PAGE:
Chinese and Indian stocks? They're sooo 2006.

That's the prevailing opinion among the more than 95,000 investors participating in Motley Fool CAPS, the Fool's free investor intelligence community.

These days, many investors want to tap the growth potential of South American stocks. In fact, eight of the top-50 rated stocks in the CAPS universe hail from Argentina, Chile, or Brazil.

New year, new winners
Last year was a good one for many South American stocks on U.S. exchanges. Among last year's winners were Gerdau (NYSE: GGB) and AmBev (NYSE: ABV).

Despite almost every global market being down, the South American markets have held up relatively well. As of March 26, for example, Chile's market was actually up 5.4% (in dollar terms) year to date, and Brazil's and Argentina's markets were down only slightly. Names like Compania de Mina Buenaventura (NYSE: BVN) and Tele Norte Celular Participacoes (NYSE: TCN) are both up more than 15% so far in 2008.

While the Argentinean, Brazilian, and Chilean economies are expected to maintain strong growth in 2008, this doesn't necessarily mean that the region's stock markets will keep pace. But never fear -- CAPS investors are here to help you find quality stocks worth researching.

Here are the top five South American stocks right now, all of which carry CAPS' maximum five-star rating.




A.F.P. Provida SA (NYSE: PVD)


Financial services

CPFL Energia (NYSE: CPL)


Electrical utilities

Sociedad Quimica y Minera



Companhia Paranaense de Energia


Electrical utilities

Companhia de Saneamento Basico (NYSE: SBS)


Water/sewage Utilities

Data from Motley Fool CAPS, as of April 3, 2008.

Please bear in mind that these stocks are not formal recommendations. Instead, they're offered as jumping-off points for further research. Researching five-star CAPS stocks has proven to be an effective tool for investors.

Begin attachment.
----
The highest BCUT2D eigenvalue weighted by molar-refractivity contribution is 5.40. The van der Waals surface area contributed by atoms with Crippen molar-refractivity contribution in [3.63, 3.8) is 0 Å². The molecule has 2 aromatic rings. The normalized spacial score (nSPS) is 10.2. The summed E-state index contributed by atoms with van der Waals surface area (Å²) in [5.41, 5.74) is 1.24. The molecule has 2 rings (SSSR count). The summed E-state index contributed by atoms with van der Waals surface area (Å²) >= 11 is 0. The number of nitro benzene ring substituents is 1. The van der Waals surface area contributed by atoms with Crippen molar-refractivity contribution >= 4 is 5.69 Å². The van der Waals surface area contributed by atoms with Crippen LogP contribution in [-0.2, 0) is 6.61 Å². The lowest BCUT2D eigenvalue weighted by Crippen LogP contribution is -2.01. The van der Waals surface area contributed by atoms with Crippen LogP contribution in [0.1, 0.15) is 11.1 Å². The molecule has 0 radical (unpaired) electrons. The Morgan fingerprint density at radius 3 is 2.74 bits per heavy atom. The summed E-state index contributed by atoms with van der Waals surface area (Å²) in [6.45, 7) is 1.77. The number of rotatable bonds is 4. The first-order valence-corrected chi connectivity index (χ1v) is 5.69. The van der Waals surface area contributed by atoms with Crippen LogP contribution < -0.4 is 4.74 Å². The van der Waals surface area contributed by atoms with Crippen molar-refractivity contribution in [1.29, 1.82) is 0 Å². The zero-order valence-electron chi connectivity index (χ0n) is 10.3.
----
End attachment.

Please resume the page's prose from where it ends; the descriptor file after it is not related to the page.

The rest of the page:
You called it
Last September, CAPS investors also picked Chilean private pension administrator A.F.P. Provida as the top South American stock, and shares have since risen 9%. While that isn't a mind-blowing return, consider that the S&P 500 is down 7% over the same period.

At first glance, it appears that A.F.P. Provida's American depositary receipt shares are very lightly traded on the New York Stock Exchange, with just 30,000 in average daily volume. Consider, however, that there are 15 A.F.P. Provida domestic shares in each U.S.-listed ADR, and that volume quickly jumps to an equivalent of 450,000 shares traded per day. Nevertheless, A.F.P. Provida doesn't get much press here in the U.S., and no Wall Street analysts are covering the stock.

On the other hand, CAPS investors have been covering A.F.P. Provida since September 2006, when All-Star player indiobravo first introduced the community to the stock:

Administradora de Fondos de Pensiones Provida (PVD) is the most important private pension plan administrator in Chile. [Its] largest stockholder is Banco Bilbao Vizcaya Argentaria (BBV). As in Provida, BBV is also the owner of several other private pension plans in Latin America under such names as Horizonte and Porvenir. You will probably agree with me that Chile has the strongest economy in Latin America, and if [you] check the statistics out, will find high dividend under very low risk conditions.

A.F.P. Provida's shares are up 54% since indiobravo's first recommendation and offer a trailing-12-month dividend yield of 4.2%. CAPS players have taken notice and largely agree with his original assessment -- 136 of the 137 investors who have rated the stock believe it will outperform the S&P 500.

You can see what other CAPS investors have to say about A.F.P. Provida, or any stock for that matter, by joining CAPS today. After you've read their opinions, be sure to voice your own!

The Motley Fool Global Gains team recently returned from visiting companies in South America. To read their full reports, take a free trial to the service.

Fool contributor Todd Wenning, ranked 430 out of 95,000 CAPS players, speaks broken Spanish. He does not own shares of any company mentioned. The Fool has a disclosure policy.